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The iconic Lady Justice on the Gerechtigkeitsbrunnen in Bern, ruling over and revered by secular and spiritual authority (represented by the Emperor and Pope)[1] is one of the best-known works attributed to Hans Gieng.
The Kindlifresserbrunnen in Bern, which represents an ogre eating children -- hence the literal translation of the name as "Child Eater Fountain"

Hans Gieng (first mentioned 1525 – died 1562) was a Swiss Renaissance sculptor best known for his public fountain figures in the Old Town of Bern as well as Fribourg.

Contents

Biography

Gieng, who was probably of Swabian origin, is recorded to have become a citizen of Fribourg and a member of the traders' guild in 1527. He likely first worked in the sculpture workshop of Hans Geiler, whom he succeeded in 1533. In earlier centuries, Geiler and Gieng were sometimes confused with one another, but modern research indicates that they were actually two distinct persons.[2]

As a sculptor, Gieng was mainly active in Fribourg. He also worked in Bern in the 1540s, in Solothurn from 1554-56, and in 1557 in St. Gallen.

Works

Gieng's style is close to Swabian art: traditional and still in the style of Gothic art in his religious creations, but forceful and realistic in the secular works.

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Freiburg

In Freiburg, the Renaissance council table (1546) and the figures of the seven public fountains (1547-60), considered the most significant ensemble of sculptural art from this period in Switzerland, are among his principal works.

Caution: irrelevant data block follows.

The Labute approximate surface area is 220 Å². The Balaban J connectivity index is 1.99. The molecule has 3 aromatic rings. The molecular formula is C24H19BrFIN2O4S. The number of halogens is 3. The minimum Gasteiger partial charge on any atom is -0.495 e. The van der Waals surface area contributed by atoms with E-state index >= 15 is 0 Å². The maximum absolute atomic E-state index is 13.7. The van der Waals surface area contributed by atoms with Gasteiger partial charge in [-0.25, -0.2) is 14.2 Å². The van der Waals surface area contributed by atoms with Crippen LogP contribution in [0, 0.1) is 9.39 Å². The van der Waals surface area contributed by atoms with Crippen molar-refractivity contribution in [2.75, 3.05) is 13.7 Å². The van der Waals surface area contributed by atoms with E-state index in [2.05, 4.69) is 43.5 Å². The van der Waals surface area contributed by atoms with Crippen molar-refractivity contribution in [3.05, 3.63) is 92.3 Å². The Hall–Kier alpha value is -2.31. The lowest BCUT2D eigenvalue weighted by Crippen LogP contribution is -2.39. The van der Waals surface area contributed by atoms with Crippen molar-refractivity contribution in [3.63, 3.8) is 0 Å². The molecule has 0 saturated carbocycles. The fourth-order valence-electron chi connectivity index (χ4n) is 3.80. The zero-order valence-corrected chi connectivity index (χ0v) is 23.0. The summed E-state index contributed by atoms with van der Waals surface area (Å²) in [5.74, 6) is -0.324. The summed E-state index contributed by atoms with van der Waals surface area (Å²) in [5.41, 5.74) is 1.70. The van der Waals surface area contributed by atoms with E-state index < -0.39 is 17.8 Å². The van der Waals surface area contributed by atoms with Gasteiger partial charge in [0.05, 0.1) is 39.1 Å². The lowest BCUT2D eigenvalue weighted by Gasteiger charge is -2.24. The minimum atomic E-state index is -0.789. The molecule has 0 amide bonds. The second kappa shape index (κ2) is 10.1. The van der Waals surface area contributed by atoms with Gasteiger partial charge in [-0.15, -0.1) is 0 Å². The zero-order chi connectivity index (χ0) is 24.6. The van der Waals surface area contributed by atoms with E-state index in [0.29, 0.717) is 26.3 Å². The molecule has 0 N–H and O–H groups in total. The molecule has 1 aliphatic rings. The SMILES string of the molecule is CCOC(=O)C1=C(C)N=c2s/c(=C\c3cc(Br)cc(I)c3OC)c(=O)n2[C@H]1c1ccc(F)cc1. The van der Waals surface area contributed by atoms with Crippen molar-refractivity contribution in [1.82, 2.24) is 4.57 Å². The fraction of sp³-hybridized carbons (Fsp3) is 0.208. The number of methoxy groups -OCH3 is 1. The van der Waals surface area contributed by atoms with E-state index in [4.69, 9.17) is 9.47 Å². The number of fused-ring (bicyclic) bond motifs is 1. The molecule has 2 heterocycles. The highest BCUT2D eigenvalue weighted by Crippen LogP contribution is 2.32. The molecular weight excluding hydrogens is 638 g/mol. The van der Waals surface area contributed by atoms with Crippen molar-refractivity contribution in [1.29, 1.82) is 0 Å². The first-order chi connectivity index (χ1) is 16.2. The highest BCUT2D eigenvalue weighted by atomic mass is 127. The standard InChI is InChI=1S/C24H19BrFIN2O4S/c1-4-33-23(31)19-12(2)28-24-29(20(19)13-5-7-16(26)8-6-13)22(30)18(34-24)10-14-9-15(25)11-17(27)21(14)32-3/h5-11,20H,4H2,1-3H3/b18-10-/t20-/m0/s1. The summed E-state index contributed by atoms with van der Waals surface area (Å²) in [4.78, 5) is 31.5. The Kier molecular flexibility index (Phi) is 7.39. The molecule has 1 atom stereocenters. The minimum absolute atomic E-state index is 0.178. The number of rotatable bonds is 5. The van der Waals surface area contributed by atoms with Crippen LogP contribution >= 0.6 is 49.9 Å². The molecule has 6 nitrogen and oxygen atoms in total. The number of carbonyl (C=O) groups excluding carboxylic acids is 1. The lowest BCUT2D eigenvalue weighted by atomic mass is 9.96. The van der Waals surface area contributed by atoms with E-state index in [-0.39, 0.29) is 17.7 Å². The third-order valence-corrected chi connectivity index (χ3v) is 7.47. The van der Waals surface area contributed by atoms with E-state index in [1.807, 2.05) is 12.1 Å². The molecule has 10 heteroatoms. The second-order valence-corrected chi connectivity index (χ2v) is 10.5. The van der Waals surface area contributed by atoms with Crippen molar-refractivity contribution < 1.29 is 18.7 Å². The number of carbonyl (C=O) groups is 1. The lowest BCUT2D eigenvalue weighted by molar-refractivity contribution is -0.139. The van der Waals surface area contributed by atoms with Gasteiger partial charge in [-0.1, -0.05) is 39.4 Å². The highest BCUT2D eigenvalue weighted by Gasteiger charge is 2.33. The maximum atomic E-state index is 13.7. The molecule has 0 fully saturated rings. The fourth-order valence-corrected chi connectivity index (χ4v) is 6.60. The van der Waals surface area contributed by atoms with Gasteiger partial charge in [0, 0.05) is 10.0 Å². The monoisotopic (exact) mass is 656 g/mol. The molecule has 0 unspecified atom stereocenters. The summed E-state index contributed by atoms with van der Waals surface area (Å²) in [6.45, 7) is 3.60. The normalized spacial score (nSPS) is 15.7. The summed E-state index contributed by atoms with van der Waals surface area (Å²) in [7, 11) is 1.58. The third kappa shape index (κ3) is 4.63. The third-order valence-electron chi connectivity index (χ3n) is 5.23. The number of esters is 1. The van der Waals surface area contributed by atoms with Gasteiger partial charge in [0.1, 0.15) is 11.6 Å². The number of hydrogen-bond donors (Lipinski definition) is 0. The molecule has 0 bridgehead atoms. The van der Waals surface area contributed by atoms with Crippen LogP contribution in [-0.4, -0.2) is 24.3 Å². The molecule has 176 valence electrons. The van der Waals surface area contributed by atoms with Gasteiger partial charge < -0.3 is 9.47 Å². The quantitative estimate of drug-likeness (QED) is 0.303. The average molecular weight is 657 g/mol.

Bern

Gieng created several if not most of the public fountains of Bern that were put up between 1542 and 1546. His presence in the city is sparsely attested in the surviving record: a 1543 Council diary entry reports a “Meyster Hans, Bildhower, im grossen Spital z'Herbrig sin und an des spittelmeisters tisch ässen” (“Master Hans, sculptor, residing in the great Hospital and eating at the Spitalmaster's table”).

For this reason, his authorship of the individual fountain figures, which are unsigned, has long been a matter of dispute. Paul Schenk's seminal work of 1945, Berner Brunnen-Chronik (Bernese Fountain Chronicle) attributes three fountains to Gieng with certainty—the Pfeiferbrunnen (piper fountain), the Kindlifresserbrunnen (ogre fountain) and the Simsonbrunnen (Samson fountain)—while considering it "quite possible" that Gieng also created the other wells. Later works such as Paul Hofer's Kunstdenkmäler des Kantons Bern of 1952 or Berchtold Weber's Historisch-topographisches Lexikon der Stadt Bern of 1976 are virtually certain of Gieng's authorship of most Bernese fountains.

Other works

Other works attributed to Gieng include monumental crucifixes, stonework in the church of Tafers, statues, tombstones and heraldic motifs.

See also

References

Notes

  1. ^ Gerechtigkeitsbrunnen on g26.ch (German). Not visible: the statuettes of a Sultan and a Schultheiss, representing autocratic and republican authority, respectively.
  2. ^ Marianne Rolle: Hans Geiler in German, French and Italian in the online Historical Dictionary of Switzerland.

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